This chapter is delayed because I had to read it twice.
It's interesting to me how the protagonist does not hear any music. A lot of this book seems to be about art (the protagonist is a singer, the Marble Lady is a physical embodiment of sculpting, etc), so of course music is central to the conceptual framework here.
Note that in later chapters, the central hall is referred to as the Hall of Phantasy. In my opinion this hall is like some sort of encapsulation of the creative process, like a manifestation of artistic or creative inspiration.
The protagonist compares the Hall of Phantasy with the marble cave where he found the Marble Lady, and this is indicative of the similarities (though the Hall of Phantasy is mucher larger in scope). In the cave, he thought about Pygmalion and his sculpture, and he himself was inspired to sing a song that awakened the Marble Lady.
In the Hall, the protagonist is struck with wave upon wave of creative inspiration, where it be a drama, an epic tale, a song, beautiful images, etc.
I believe the reason why the protagonist had to surprise the statues is that his discovery of their motion also parallels the process of creative inspiration. That's why they could anticipate him entering their hall and even anticipate him *thinking* of entering their hall, but are caught off-guard when he does it with a sudden thought to enter, because he was essentially inspired and that allowed him to enter into the realm of creative magic. That magic took the marble statues from the stillness and death of mechanical life, of normality (what is the opposite of inspiration if it is not unthinking repetition?) and drew them into a rhythmic dance guided by celestial music that is not heard by human ears (and yet is discerned in the spirit).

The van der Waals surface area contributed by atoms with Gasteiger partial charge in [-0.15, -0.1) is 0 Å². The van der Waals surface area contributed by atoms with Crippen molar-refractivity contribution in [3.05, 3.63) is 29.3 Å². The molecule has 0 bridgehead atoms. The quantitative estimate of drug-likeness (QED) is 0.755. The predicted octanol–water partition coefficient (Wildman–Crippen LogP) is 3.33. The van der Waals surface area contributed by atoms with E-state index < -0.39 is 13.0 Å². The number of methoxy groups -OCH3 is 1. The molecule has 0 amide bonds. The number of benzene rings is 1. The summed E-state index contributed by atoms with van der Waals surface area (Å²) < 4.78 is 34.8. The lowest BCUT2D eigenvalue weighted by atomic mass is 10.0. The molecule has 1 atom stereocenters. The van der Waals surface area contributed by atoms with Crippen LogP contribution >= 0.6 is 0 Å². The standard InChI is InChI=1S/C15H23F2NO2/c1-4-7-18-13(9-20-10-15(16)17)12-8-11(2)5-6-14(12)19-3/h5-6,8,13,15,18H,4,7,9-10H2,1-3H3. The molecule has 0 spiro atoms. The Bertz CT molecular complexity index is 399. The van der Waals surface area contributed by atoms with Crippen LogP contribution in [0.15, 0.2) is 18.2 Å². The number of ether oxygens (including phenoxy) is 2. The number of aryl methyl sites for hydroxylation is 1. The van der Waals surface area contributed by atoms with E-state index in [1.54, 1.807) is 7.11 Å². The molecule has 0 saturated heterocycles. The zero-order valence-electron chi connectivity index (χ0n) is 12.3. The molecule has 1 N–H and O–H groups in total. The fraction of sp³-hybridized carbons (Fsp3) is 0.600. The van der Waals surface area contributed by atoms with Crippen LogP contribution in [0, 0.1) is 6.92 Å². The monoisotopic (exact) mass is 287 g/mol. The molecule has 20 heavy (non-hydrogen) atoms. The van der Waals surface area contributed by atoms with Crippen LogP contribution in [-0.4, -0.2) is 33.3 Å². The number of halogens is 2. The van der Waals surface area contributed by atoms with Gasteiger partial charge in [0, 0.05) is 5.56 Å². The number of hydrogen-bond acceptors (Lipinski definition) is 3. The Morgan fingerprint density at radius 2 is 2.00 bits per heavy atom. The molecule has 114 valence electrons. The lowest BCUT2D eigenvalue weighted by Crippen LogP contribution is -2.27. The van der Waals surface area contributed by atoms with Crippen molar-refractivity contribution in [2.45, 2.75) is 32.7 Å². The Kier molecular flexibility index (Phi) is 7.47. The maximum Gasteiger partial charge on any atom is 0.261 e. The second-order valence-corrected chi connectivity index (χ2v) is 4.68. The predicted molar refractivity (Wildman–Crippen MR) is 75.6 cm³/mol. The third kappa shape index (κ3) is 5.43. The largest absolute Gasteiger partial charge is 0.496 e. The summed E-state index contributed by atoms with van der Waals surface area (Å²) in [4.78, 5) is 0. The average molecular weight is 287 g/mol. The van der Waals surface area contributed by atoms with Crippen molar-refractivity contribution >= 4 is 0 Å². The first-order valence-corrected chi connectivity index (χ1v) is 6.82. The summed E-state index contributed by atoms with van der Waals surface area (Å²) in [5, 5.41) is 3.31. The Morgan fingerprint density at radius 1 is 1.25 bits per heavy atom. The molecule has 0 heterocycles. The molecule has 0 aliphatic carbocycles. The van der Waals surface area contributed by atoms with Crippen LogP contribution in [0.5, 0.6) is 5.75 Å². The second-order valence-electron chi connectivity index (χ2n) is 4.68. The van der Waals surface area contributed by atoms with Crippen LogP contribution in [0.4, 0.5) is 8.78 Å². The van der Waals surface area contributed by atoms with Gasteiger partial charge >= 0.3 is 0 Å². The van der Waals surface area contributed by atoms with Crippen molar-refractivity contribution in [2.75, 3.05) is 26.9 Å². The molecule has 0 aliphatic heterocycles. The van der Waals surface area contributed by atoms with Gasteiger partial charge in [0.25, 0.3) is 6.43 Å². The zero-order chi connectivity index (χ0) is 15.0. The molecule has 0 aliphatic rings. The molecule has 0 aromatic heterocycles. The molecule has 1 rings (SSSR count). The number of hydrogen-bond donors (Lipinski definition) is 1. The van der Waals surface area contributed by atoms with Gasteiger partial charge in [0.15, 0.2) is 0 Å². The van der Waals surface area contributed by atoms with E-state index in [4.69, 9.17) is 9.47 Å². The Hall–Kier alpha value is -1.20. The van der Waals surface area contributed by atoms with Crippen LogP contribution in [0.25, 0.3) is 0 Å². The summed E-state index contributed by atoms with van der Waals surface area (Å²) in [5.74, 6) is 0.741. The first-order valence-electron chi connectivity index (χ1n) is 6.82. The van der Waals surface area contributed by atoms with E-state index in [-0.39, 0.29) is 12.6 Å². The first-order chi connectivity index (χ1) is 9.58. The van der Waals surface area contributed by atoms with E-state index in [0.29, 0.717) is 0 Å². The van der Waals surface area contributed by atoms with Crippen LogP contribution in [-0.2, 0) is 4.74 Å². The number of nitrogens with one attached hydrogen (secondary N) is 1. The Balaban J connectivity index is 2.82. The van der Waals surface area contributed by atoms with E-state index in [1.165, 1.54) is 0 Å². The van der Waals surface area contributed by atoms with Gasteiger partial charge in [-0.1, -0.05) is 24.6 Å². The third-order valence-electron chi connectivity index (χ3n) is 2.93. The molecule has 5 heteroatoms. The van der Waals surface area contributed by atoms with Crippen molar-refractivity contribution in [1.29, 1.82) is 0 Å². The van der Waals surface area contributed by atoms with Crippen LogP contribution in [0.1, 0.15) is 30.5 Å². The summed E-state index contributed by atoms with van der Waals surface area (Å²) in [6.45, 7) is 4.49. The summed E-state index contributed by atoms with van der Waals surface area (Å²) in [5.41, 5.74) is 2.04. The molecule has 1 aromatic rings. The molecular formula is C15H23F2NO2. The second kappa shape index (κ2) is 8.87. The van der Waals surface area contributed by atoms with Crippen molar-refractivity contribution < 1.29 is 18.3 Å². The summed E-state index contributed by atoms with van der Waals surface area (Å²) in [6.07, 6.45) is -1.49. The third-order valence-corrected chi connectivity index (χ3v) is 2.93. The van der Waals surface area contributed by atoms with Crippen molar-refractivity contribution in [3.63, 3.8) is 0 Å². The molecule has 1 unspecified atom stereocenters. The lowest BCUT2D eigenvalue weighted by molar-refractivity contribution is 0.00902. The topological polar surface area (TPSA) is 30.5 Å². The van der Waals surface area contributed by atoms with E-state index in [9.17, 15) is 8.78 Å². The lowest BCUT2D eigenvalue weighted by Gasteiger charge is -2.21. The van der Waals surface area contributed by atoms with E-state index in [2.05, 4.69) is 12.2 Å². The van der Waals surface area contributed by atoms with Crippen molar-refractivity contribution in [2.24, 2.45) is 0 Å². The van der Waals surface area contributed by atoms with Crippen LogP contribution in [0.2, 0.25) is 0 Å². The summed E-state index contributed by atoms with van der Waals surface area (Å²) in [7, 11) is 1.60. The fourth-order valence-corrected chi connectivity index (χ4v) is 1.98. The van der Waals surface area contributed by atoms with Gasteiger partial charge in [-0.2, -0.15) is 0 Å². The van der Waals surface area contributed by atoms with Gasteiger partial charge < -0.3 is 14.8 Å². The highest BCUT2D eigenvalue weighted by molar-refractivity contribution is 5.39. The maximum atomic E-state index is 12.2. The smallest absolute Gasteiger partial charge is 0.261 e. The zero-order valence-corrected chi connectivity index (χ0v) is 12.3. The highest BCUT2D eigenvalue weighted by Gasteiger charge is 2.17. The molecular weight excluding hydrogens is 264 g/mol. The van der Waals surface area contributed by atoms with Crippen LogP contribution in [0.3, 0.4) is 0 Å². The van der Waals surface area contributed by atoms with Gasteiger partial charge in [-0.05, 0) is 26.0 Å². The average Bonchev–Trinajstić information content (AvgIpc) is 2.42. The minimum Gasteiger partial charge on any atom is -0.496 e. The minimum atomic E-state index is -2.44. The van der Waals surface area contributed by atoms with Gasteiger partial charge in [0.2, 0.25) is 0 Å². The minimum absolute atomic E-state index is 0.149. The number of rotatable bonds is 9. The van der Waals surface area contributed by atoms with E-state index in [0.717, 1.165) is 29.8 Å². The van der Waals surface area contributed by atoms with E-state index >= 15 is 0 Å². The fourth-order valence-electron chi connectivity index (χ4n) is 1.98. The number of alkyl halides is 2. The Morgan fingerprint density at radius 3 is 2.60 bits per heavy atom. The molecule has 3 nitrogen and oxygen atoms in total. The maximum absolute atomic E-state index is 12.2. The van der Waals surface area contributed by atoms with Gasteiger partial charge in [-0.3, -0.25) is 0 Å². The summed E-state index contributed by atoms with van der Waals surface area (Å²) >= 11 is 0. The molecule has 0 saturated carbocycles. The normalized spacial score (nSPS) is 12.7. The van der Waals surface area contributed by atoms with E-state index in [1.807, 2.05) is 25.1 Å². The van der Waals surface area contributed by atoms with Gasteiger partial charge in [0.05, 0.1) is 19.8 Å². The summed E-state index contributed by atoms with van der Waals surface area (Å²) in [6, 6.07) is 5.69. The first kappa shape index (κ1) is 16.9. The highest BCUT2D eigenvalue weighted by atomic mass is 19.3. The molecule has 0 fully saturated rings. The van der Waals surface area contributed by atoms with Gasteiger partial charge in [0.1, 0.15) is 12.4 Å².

Another similarity with the marble cave, is that the protagonist must sing another song to free the Marble Lady from this new tomb; rather than a tomb of alabaster, it is now a tomb of shadow. In the first case, it was like an unborn creation (from the sculpting metaphor, it was an unchiseled block of marble, yet with the perfect shape waiting within to be unleashed). In the second case, it was a stifled or smothered creation, destroyed or hidden by the sin and darkness that came from the heart of the protagonist (who is also the singer == creator). Of course it is the author's shadow who covers and smothers the creative power that comes from his heart. It is the shadow that battles against him finding and reaching his creative ideal and therefore it is his shadow that he must battle to free his Marble Lady. This seems to me like every artist's battle, to overcome the darkness in their life, to be free in their inspiration and to find and create that Marble Lady that we all seek.